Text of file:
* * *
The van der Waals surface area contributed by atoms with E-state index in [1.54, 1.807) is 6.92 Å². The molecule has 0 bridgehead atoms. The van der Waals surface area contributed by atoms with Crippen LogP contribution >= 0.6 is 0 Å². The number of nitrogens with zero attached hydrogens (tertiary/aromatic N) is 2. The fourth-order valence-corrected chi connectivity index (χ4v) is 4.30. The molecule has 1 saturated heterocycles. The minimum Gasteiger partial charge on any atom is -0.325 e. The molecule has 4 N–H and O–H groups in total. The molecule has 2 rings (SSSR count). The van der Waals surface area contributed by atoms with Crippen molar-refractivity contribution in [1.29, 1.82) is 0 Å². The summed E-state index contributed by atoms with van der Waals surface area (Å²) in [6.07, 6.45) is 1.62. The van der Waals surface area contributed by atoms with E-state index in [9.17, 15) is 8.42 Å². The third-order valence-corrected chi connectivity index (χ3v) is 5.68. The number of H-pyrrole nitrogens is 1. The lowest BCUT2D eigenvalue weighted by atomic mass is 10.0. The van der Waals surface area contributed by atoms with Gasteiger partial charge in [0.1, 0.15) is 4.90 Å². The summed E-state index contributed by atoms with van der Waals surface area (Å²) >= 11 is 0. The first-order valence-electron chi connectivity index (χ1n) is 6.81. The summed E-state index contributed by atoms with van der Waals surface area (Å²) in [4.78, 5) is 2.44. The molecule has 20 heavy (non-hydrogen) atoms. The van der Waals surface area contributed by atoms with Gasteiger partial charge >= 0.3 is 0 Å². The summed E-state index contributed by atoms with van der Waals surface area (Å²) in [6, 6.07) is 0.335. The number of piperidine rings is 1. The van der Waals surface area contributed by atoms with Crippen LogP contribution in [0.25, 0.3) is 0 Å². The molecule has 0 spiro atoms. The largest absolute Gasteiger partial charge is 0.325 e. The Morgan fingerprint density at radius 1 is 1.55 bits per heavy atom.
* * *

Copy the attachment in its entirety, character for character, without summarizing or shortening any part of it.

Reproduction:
The van der Waals surface area contributed by atoms with E-state index in [1.54, 1.807) is 6.92 Å². The molecule has 0 bridgehead atoms. The van der Waals surface area contributed by atoms with Crippen LogP contribution >= 0.6 is 0 Å². The number of nitrogens with zero attached hydrogens (tertiary/aromatic N) is 2. The fourth-order valence-corrected chi connectivity index (χ4v) is 4.30. The molecule has 1 saturated heterocycles. The minimum Gasteiger partial charge on any atom is -0.325 e. The molecule has 4 N–H and O–H groups in total. The molecule has 2 rings (SSSR count). The van der Waals surface area contributed by atoms with Crippen molar-refractivity contribution in [1.29, 1.82) is 0 Å². The summed E-state index contributed by atoms with van der Waals surface area (Å²) in [6.07, 6.45) is 1.62. The van der Waals surface area contributed by atoms with E-state index in [9.17, 15) is 8.42 Å². The third-order valence-corrected chi connectivity index (χ3v) is 5.68. The number of H-pyrrole nitrogens is 1. The lowest BCUT2D eigenvalue weighted by atomic mass is 10.0. The van der Waals surface area contributed by atoms with Gasteiger partial charge in [0.1, 0.15) is 4.90 Å². The summed E-state index contributed by atoms with van der Waals surface area (Å²) >= 11 is 0. The first-order valence-electron chi connectivity index (χ1n) is 6.81. The summed E-state index contributed by atoms with van der Waals surface area (Å²) in [4.78, 5) is 2.44. The molecule has 20 heavy (non-hydrogen) atoms. The van der Waals surface area contributed by atoms with Gasteiger partial charge >= 0.3 is 0 Å². The summed E-state index contributed by atoms with van der Waals surface area (Å²) in [6, 6.07) is 0.335. The number of piperidine rings is 1. The van der Waals surface area contributed by atoms with Crippen LogP contribution in [0.25, 0.3) is 0 Å². The molecule has 0 spiro atoms. The largest absolute Gasteiger partial charge is 0.325 e. The Morgan fingerprint density at radius 1 is 1.55 bits per heavy atom.